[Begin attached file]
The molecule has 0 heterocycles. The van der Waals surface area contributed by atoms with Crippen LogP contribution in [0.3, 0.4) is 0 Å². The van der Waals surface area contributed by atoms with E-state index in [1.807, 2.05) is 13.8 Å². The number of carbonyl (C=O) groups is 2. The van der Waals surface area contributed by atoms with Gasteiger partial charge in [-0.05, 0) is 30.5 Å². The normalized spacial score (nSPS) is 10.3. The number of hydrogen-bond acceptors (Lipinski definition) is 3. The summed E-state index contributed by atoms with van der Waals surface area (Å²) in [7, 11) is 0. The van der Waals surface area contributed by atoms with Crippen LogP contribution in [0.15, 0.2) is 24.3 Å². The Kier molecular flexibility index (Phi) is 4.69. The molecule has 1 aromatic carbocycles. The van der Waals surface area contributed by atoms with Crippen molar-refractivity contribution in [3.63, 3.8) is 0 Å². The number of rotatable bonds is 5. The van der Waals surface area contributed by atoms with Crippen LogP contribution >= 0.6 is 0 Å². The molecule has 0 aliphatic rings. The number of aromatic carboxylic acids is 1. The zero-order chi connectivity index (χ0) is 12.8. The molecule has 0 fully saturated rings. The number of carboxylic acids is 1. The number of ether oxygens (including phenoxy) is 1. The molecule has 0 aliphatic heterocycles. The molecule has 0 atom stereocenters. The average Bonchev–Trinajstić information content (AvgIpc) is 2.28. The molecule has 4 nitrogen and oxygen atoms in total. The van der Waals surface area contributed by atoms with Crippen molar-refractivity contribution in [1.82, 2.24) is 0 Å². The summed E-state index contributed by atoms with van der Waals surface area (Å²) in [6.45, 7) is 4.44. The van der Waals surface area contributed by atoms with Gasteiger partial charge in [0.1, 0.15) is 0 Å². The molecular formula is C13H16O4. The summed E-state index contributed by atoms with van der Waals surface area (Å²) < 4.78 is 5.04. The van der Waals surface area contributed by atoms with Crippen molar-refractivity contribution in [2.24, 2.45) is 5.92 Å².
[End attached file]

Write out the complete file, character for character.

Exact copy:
The molecule has 0 heterocycles. The van der Waals surface area contributed by atoms with Crippen LogP contribution in [0.3, 0.4) is 0 Å². The van der Waals surface area contributed by atoms with E-state index in [1.807, 2.05) is 13.8 Å². The number of carbonyl (C=O) groups is 2. The van der Waals surface area contributed by atoms with Gasteiger partial charge in [-0.05, 0) is 30.5 Å². The normalized spacial score (nSPS) is 10.3. The number of hydrogen-bond acceptors (Lipinski definition) is 3. The summed E-state index contributed by atoms with van der Waals surface area (Å²) in [7, 11) is 0. The van der Waals surface area contributed by atoms with Crippen LogP contribution in [0.15, 0.2) is 24.3 Å². The Kier molecular flexibility index (Phi) is 4.69. The molecule has 1 aromatic carbocycles. The van der Waals surface area contributed by atoms with Crippen molar-refractivity contribution in [3.63, 3.8) is 0 Å². The number of rotatable bonds is 5. The van der Waals surface area contributed by atoms with Crippen LogP contribution >= 0.6 is 0 Å². The molecule has 0 aliphatic rings. The number of aromatic carboxylic acids is 1. The zero-order chi connectivity index (χ0) is 12.8. The molecule has 0 fully saturated rings. The number of carboxylic acids is 1. The number of ether oxygens (including phenoxy) is 1. The molecule has 0 aliphatic heterocycles. The molecule has 0 atom stereocenters. The average Bonchev–Trinajstić information content (AvgIpc) is 2.28. The molecule has 4 nitrogen and oxygen atoms in total. The van der Waals surface area contributed by atoms with Crippen molar-refractivity contribution in [1.82, 2.24) is 0 Å². The summed E-state index contributed by atoms with van der Waals surface area (Å²) in [6.45, 7) is 4.44. The van der Waals surface area contributed by atoms with Gasteiger partial charge in [0.1, 0.15) is 0 Å². The molecular formula is C13H16O4. The summed E-state index contributed by atoms with van der Waals surface area (Å²) < 4.78 is 5.04. The van der Waals surface area contributed by atoms with Crippen molar-refractivity contribution in [2.24, 2.45) is 5.92 Å².